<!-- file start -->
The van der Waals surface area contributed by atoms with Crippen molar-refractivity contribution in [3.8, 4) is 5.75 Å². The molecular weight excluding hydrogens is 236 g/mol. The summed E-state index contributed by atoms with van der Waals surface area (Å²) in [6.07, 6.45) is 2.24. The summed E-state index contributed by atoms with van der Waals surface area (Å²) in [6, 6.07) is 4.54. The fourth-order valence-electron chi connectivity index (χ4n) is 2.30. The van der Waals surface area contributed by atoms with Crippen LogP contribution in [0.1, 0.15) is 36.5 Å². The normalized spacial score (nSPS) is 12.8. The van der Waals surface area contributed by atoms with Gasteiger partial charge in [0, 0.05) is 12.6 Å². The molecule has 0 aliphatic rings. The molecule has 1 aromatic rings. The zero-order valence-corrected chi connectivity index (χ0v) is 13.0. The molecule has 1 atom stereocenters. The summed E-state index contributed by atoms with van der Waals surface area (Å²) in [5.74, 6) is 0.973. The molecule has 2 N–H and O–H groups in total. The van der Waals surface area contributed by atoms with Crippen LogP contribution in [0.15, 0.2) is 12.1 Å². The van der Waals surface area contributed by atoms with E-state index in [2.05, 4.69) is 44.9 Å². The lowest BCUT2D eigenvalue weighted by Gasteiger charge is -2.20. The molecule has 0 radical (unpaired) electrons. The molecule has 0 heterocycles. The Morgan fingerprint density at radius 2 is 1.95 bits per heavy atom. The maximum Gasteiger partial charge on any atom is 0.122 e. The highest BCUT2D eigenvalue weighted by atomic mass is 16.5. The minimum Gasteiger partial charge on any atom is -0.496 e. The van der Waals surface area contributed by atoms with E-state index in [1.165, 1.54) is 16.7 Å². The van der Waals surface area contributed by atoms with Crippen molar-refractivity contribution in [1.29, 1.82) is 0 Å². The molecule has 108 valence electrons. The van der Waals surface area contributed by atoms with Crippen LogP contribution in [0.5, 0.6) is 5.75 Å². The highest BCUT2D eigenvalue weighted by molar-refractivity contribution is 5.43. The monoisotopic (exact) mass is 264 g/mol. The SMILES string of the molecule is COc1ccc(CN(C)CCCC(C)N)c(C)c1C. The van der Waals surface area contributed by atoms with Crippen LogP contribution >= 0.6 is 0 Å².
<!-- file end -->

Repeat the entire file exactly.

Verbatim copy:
The van der Waals surface area contributed by atoms with Crippen molar-refractivity contribution in [3.8, 4) is 5.75 Å². The molecular weight excluding hydrogens is 236 g/mol. The summed E-state index contributed by atoms with van der Waals surface area (Å²) in [6.07, 6.45) is 2.24. The summed E-state index contributed by atoms with van der Waals surface area (Å²) in [6, 6.07) is 4.54. The fourth-order valence-electron chi connectivity index (χ4n) is 2.30. The van der Waals surface area contributed by atoms with Crippen LogP contribution in [0.1, 0.15) is 36.5 Å². The normalized spacial score (nSPS) is 12.8. The van der Waals surface area contributed by atoms with Gasteiger partial charge in [0, 0.05) is 12.6 Å². The molecule has 0 aliphatic rings. The molecule has 1 aromatic rings. The zero-order valence-corrected chi connectivity index (χ0v) is 13.0. The molecule has 1 atom stereocenters. The summed E-state index contributed by atoms with van der Waals surface area (Å²) in [5.74, 6) is 0.973. The molecule has 2 N–H and O–H groups in total. The van der Waals surface area contributed by atoms with Crippen LogP contribution in [0.15, 0.2) is 12.1 Å². The van der Waals surface area contributed by atoms with E-state index in [2.05, 4.69) is 44.9 Å². The lowest BCUT2D eigenvalue weighted by Gasteiger charge is -2.20. The molecule has 0 radical (unpaired) electrons. The molecule has 0 heterocycles. The Morgan fingerprint density at radius 2 is 1.95 bits per heavy atom. The maximum Gasteiger partial charge on any atom is 0.122 e. The highest BCUT2D eigenvalue weighted by atomic mass is 16.5. The minimum Gasteiger partial charge on any atom is -0.496 e. The van der Waals surface area contributed by atoms with E-state index in [1.165, 1.54) is 16.7 Å². The van der Waals surface area contributed by atoms with Crippen molar-refractivity contribution in [1.29, 1.82) is 0 Å². The molecule has 108 valence electrons. The van der Waals surface area contributed by atoms with Crippen LogP contribution in [0.5, 0.6) is 5.75 Å². The highest BCUT2D eigenvalue weighted by molar-refractivity contribution is 5.43. The monoisotopic (exact) mass is 264 g/mol. The SMILES string of the molecule is COc1ccc(CN(C)CCCC(C)N)c(C)c1C. The van der Waals surface area contributed by atoms with Crippen LogP contribution >= 0.6 is 0 Å².